Supplementary Material for: Changes in the Bacterial Community Structure in Stored Wormbed Leachate
2014-02-22T00:00:00Z (GMT) by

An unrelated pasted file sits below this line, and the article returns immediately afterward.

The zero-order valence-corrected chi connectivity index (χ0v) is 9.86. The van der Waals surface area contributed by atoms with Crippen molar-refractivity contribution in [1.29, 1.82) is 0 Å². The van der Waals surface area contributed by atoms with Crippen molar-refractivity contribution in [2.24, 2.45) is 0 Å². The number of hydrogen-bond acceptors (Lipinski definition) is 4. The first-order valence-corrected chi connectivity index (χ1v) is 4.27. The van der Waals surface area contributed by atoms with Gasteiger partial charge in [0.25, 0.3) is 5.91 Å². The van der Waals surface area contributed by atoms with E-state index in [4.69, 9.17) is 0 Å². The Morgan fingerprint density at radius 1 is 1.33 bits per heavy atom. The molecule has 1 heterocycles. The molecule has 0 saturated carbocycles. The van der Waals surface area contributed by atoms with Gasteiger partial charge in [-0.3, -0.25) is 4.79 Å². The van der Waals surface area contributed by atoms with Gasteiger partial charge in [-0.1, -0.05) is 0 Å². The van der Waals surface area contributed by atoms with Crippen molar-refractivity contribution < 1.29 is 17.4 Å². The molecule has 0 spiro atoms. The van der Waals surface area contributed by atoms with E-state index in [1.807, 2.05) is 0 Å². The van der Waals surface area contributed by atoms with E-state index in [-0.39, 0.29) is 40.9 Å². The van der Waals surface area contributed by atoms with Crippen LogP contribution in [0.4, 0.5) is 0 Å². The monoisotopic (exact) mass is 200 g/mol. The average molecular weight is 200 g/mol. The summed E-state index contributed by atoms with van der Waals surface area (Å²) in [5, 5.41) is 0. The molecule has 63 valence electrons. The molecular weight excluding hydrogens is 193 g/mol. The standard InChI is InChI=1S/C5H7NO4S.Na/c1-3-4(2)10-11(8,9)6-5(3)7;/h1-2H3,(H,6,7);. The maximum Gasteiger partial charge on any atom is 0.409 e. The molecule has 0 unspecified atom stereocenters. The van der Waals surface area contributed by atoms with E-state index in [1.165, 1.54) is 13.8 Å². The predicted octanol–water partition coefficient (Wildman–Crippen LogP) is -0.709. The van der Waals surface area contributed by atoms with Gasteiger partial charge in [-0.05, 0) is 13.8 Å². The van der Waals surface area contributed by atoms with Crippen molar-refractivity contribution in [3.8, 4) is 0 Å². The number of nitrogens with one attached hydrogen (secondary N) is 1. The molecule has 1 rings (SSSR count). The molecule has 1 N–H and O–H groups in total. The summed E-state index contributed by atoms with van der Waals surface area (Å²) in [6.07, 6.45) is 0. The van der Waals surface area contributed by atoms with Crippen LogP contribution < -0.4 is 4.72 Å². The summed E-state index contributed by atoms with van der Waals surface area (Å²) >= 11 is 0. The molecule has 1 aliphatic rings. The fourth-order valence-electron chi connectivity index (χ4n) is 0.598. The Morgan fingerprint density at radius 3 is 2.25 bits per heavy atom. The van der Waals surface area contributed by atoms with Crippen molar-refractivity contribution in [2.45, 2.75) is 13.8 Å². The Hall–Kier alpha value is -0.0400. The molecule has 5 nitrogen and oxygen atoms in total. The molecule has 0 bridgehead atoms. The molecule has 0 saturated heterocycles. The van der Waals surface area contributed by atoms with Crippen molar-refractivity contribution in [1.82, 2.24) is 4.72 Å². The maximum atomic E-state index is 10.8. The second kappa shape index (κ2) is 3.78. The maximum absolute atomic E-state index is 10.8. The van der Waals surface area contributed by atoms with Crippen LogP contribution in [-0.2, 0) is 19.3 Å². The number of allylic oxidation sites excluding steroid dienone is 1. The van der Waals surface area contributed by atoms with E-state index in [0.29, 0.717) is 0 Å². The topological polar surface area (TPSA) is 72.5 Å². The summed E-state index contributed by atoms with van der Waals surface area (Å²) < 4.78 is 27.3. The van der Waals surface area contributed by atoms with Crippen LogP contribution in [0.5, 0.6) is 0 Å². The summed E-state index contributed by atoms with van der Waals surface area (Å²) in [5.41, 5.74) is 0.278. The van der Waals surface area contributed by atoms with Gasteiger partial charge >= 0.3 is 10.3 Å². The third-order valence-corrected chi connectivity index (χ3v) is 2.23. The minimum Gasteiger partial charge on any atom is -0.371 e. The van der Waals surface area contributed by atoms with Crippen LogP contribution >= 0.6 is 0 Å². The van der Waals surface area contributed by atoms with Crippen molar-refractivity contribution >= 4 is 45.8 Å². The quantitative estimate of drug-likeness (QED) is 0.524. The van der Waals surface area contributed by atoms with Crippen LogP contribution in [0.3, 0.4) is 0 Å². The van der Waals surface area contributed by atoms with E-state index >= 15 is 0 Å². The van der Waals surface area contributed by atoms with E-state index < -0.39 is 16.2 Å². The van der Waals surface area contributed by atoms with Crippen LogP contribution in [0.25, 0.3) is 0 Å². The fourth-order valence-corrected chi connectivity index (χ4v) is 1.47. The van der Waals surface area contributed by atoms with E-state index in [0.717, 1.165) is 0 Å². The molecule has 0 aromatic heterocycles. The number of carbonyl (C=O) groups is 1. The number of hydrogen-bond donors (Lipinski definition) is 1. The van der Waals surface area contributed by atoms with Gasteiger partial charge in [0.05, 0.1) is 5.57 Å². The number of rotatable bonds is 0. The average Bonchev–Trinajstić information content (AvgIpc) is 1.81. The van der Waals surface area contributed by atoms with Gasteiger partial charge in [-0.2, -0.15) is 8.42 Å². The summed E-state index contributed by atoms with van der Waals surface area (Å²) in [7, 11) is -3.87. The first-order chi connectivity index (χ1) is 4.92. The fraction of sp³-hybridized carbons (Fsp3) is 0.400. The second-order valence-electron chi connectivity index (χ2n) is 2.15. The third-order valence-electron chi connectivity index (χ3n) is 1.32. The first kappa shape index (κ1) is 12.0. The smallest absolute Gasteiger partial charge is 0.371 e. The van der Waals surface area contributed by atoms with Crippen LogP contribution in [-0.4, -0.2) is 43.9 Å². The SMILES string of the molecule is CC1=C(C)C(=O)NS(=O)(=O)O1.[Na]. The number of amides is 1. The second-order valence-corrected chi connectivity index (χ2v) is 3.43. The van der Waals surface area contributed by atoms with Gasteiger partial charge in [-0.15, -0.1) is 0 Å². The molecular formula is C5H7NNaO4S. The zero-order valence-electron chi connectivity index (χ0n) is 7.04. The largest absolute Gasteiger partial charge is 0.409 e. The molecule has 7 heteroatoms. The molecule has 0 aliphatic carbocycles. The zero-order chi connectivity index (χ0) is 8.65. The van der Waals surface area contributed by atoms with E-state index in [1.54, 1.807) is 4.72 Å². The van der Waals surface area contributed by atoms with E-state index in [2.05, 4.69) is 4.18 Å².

Organic wastes, such as cow manure, are often composted with earthworms (vermicomposting) while excess water is drained and collected. This wormbed leachate is nutrient-rich and it has been extensively used to fertilize plants. However, it is derived partially from a not yet finished compost process and could exhibit phytotoxicity or contain potentially hazardous microorganisms. The bacterial community in wormbed leachate derived from vermicomposting of cow manure was studied by pyrosequencing the 16S rRNA gene. The fresh wormbed leachate was rich in Mollicutes, particularly the genus <i>Acholeplasma</i> which contain phytopathogen species. The abundance of the Mollicutes decreased when the leachate was stored, while that of the Rhizobiales and the genus <i>Pseudomonas</i> increased. The bacterial communities changed rapidly in the leachate during storage. The changes in ammonium, nitrate and inorganic carbon content of the wormbed leachate when stored were correlated to changes in the bacterial community structure. It was found that storage of the wormbed leachate might be required before it can be applied to crops as large proportions of potentially plant pathogens were found in the fresh leachate.